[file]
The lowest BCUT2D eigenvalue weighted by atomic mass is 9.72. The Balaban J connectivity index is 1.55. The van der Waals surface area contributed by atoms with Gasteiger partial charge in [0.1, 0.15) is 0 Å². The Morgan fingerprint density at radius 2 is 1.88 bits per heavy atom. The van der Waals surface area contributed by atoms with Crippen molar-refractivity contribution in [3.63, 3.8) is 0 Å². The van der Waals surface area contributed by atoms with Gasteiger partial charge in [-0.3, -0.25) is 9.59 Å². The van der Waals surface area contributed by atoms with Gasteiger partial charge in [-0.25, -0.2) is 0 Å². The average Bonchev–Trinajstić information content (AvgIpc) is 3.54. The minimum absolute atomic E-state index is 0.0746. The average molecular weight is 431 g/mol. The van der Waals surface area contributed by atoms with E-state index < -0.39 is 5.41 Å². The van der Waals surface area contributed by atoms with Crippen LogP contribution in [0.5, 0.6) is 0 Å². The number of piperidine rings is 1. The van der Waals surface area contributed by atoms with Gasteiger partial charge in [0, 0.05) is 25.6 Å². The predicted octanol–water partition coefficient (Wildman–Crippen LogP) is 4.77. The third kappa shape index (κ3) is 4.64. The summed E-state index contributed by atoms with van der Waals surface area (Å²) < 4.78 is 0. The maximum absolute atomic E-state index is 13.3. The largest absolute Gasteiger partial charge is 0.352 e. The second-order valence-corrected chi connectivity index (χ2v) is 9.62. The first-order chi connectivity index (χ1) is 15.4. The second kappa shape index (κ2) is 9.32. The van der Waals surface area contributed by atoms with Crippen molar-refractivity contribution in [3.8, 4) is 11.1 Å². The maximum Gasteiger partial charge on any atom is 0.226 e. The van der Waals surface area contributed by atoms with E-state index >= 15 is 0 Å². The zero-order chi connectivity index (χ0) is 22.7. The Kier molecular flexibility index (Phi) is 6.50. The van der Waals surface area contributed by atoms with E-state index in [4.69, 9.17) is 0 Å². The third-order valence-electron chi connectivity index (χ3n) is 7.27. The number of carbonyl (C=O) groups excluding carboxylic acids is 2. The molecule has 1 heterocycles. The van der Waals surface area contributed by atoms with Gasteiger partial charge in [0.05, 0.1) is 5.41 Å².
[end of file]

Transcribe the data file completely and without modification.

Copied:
The lowest BCUT2D eigenvalue weighted by atomic mass is 9.72. The Balaban J connectivity index is 1.55. The van der Waals surface area contributed by atoms with Gasteiger partial charge in [0.1, 0.15) is 0 Å². The Morgan fingerprint density at radius 2 is 1.88 bits per heavy atom. The van der Waals surface area contributed by atoms with Crippen molar-refractivity contribution in [3.63, 3.8) is 0 Å². The van der Waals surface area contributed by atoms with Gasteiger partial charge in [-0.3, -0.25) is 9.59 Å². The van der Waals surface area contributed by atoms with Gasteiger partial charge in [-0.25, -0.2) is 0 Å². The average Bonchev–Trinajstić information content (AvgIpc) is 3.54. The minimum absolute atomic E-state index is 0.0746. The average molecular weight is 431 g/mol. The van der Waals surface area contributed by atoms with E-state index < -0.39 is 5.41 Å². The van der Waals surface area contributed by atoms with Crippen LogP contribution in [0.5, 0.6) is 0 Å². The number of piperidine rings is 1. The van der Waals surface area contributed by atoms with Gasteiger partial charge in [0, 0.05) is 25.6 Å². The predicted octanol–water partition coefficient (Wildman–Crippen LogP) is 4.77. The third kappa shape index (κ3) is 4.64. The summed E-state index contributed by atoms with van der Waals surface area (Å²) < 4.78 is 0. The maximum absolute atomic E-state index is 13.3. The largest absolute Gasteiger partial charge is 0.352 e. The second-order valence-corrected chi connectivity index (χ2v) is 9.62. The first-order chi connectivity index (χ1) is 15.4. The second kappa shape index (κ2) is 9.32. The van der Waals surface area contributed by atoms with Crippen molar-refractivity contribution in [3.8, 4) is 11.1 Å². The maximum Gasteiger partial charge on any atom is 0.226 e. The van der Waals surface area contributed by atoms with E-state index >= 15 is 0 Å². The zero-order chi connectivity index (χ0) is 22.7. The Kier molecular flexibility index (Phi) is 6.50. The van der Waals surface area contributed by atoms with E-state index in [4.69, 9.17) is 0 Å². The third-order valence-electron chi connectivity index (χ3n) is 7.27. The number of carbonyl (C=O) groups excluding carboxylic acids is 2. The molecule has 1 heterocycles. The van der Waals surface area contributed by atoms with Gasteiger partial charge in [0.05, 0.1) is 5.41 Å².